Exploring Gordion, Museum, & History
Gordion, once the great capital of the Phrygian dynasty, lies in the modern village of Yassihöyük, about 100 kilometers southwest of Ankara.
Although famously connected to the story of the Gordion Knot, which Alexander the Great sliced through instead of untying, Gordion's history stretches much further back.
Excavations in the surrounding area provide evidence that this region was already settled in the Early Bronze Age (2500 BCE), while a cemetery discovered beneath the Phrygian necropolis suggests a subsequent Hittite presence.
Myth & History
The Phrygians are thought by scholars to be one of the so-called "Sea Peoples," who overran Asia Minor in around 1200 BCE in a series of invasions.
Assyrian sources dating from roughly 1100 BCE refer to them as the Mushki or Mosher and state that they settled on both sides of the Kizilirmak River in Anatolia, from where they began to threaten their eastern neighbors.
Phrygian finds at Gordion date from the mid-9th century BCE. Greek sources have preserved the legend of the founding of the Phrygian dynasty and its capital, which begins when a farmer named Gordius, busy plowing his field, was startled by a flock of birds descending around his oxen. Keen to learn the meaning behind this omen, he set out to consult augurs in a nearby town.
Along the way, he met a beautiful woman, who told him the birds were a sign of his royal destiny and offered him her hand in marriage. Gordius then drove his ox-cart onward to the temple, where he was immediately hailed as king by the town's people after an oracle prophesied that the first person they saw driving to the temple would be their king.
Gordius then set up his ox-cart in the temple, attaching the yoke to the shaft with a long and elaborately-knotted strap, which would become known as the Gordian Knot. This elaborate knot had no visible end and was considered impossible to unravel. According to legend, whoever succeeded would become ruler of Asia Minor.
The most famous Phrygian ruler was King Midas, the son of Gordius who, in Greek mythology, turned all he touched into gold.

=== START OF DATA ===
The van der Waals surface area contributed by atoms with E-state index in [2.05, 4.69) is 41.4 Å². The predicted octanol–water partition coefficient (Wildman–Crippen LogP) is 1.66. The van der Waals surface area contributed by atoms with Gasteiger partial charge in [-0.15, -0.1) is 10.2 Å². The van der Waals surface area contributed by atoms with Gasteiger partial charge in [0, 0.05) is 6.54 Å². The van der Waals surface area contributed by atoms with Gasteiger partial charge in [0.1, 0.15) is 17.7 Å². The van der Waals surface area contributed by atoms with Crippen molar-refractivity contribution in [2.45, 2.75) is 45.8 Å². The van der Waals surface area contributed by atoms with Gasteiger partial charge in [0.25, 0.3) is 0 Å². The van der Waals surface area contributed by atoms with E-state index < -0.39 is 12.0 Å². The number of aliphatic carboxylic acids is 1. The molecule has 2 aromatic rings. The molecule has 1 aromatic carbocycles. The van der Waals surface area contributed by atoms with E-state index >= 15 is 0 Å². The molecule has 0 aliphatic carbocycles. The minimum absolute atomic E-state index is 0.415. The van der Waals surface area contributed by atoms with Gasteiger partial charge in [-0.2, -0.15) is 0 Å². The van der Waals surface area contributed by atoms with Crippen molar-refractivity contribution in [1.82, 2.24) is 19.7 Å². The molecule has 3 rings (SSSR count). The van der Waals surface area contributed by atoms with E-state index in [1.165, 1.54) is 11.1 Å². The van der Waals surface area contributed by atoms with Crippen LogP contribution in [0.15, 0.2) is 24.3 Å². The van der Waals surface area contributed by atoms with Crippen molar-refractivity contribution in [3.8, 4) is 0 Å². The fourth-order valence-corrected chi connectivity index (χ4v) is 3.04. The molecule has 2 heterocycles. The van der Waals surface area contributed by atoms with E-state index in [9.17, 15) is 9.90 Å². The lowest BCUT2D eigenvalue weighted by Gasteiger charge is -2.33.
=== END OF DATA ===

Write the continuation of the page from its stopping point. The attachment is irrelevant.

The Phrygian dynasty wasn't to last, though. Phrygia was overrun by both Cimmerians and Scythians between 700 and 670 BCE, and from the rubble of the Kingdom of Phrygia emerged the Lydian Empire, under the auspices of which Phrygian culture was, for a period, preserved.
In 546 BCE, the Persian Achaemenid dynasty defeated the Lydians and built a new settlement at Gordion.
An earthquake destroyed the town in about 400 BCE, and by the time Alexander the Great arrived here in 334 BC, Gordion was little more than a village.
The original ox-cart of Gordius was still tied up on Gordion's citadel hill beside the temple when the ambitious Alexander arrived. Resolving to fulfill the Gordian Knot prophesy, Alexander the Great is said to have sliced the knot in two with his sword (according to the Greek Historian Aristobulus of Cassandreia, Alexander instead removed the peg holding the shaft, thus freeing the end of the knot).
Whatever the case, Alexander the Great went on to conquer Asia Minor, and the legend of the Gordian Knot has survived into the present day, where a "Gordian Knot" is used to describe a complicated problem.
By the time archaeologists, led by Rodney S. Young of Pennsylvania University, began excavation work here in 1953, the Sakarya River had deposited a layer of sediment several meters thick over the ruins of Gordion's lower town.
By 1963, 169 bronze vessels and 175 bronze fibulae (ornamental brooches) had been unearthed. There was no trace, however, of the legendary Phrygian treasure, presumed to have been taken by the Cimmerians.